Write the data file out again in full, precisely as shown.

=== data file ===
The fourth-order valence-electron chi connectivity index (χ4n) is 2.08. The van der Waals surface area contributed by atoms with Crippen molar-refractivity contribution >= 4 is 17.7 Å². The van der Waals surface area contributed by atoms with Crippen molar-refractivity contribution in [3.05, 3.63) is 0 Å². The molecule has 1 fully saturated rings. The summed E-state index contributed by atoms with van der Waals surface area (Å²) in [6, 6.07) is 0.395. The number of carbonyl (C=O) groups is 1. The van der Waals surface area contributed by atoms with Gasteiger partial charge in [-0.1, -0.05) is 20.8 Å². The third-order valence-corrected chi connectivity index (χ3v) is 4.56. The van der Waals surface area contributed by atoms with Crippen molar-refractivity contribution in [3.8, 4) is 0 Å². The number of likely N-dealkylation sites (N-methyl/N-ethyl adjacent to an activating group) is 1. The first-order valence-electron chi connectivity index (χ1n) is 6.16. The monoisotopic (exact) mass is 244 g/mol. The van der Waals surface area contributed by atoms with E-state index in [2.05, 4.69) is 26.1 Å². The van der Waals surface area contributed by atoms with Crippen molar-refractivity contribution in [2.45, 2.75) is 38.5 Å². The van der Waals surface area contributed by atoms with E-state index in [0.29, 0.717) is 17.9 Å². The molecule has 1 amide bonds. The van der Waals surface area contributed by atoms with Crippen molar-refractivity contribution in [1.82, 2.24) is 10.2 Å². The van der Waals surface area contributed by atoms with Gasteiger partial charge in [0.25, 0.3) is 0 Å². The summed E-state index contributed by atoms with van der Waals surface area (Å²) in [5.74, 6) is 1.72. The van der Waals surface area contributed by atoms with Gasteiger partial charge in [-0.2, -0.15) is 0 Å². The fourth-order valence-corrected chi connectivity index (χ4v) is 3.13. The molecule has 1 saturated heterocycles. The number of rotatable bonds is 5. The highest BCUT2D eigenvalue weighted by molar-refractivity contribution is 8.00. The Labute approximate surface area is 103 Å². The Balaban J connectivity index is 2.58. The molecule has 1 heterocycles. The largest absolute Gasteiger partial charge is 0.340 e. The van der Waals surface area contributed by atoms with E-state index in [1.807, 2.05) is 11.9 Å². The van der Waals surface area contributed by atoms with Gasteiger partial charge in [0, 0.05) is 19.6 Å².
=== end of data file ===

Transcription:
The fourth-order valence-electron chi connectivity index (χ4n) is 2.08. The van der Waals surface area contributed by atoms with Crippen molar-refractivity contribution >= 4 is 17.7 Å². The van der Waals surface area contributed by atoms with Crippen molar-refractivity contribution in [3.05, 3.63) is 0 Å². The molecule has 1 fully saturated rings. The summed E-state index contributed by atoms with van der Waals surface area (Å²) in [6, 6.07) is 0.395. The number of carbonyl (C=O) groups is 1. The van der Waals surface area contributed by atoms with Gasteiger partial charge in [-0.1, -0.05) is 20.8 Å². The third-order valence-corrected chi connectivity index (χ3v) is 4.56. The van der Waals surface area contributed by atoms with Crippen molar-refractivity contribution in [3.8, 4) is 0 Å². The number of likely N-dealkylation sites (N-methyl/N-ethyl adjacent to an activating group) is 1. The first-order valence-electron chi connectivity index (χ1n) is 6.16. The monoisotopic (exact) mass is 244 g/mol. The van der Waals surface area contributed by atoms with E-state index in [2.05, 4.69) is 26.1 Å². The van der Waals surface area contributed by atoms with Crippen molar-refractivity contribution in [2.45, 2.75) is 38.5 Å². The van der Waals surface area contributed by atoms with E-state index in [0.29, 0.717) is 17.9 Å². The molecule has 1 amide bonds. The van der Waals surface area contributed by atoms with Crippen molar-refractivity contribution in [1.82, 2.24) is 10.2 Å². The van der Waals surface area contributed by atoms with Gasteiger partial charge in [0.25, 0.3) is 0 Å². The summed E-state index contributed by atoms with van der Waals surface area (Å²) in [5.74, 6) is 1.72. The van der Waals surface area contributed by atoms with Gasteiger partial charge in [-0.2, -0.15) is 0 Å². The fourth-order valence-corrected chi connectivity index (χ4v) is 3.13. The molecule has 1 saturated heterocycles. The number of rotatable bonds is 5. The highest BCUT2D eigenvalue weighted by molar-refractivity contribution is 8.00. The Labute approximate surface area is 103 Å². The Balaban J connectivity index is 2.58. The molecule has 1 heterocycles. The largest absolute Gasteiger partial charge is 0.340 e. The van der Waals surface area contributed by atoms with E-state index in [1.807, 2.05) is 11.9 Å². The van der Waals surface area contributed by atoms with Gasteiger partial charge in [0, 0.05) is 19.6 Å².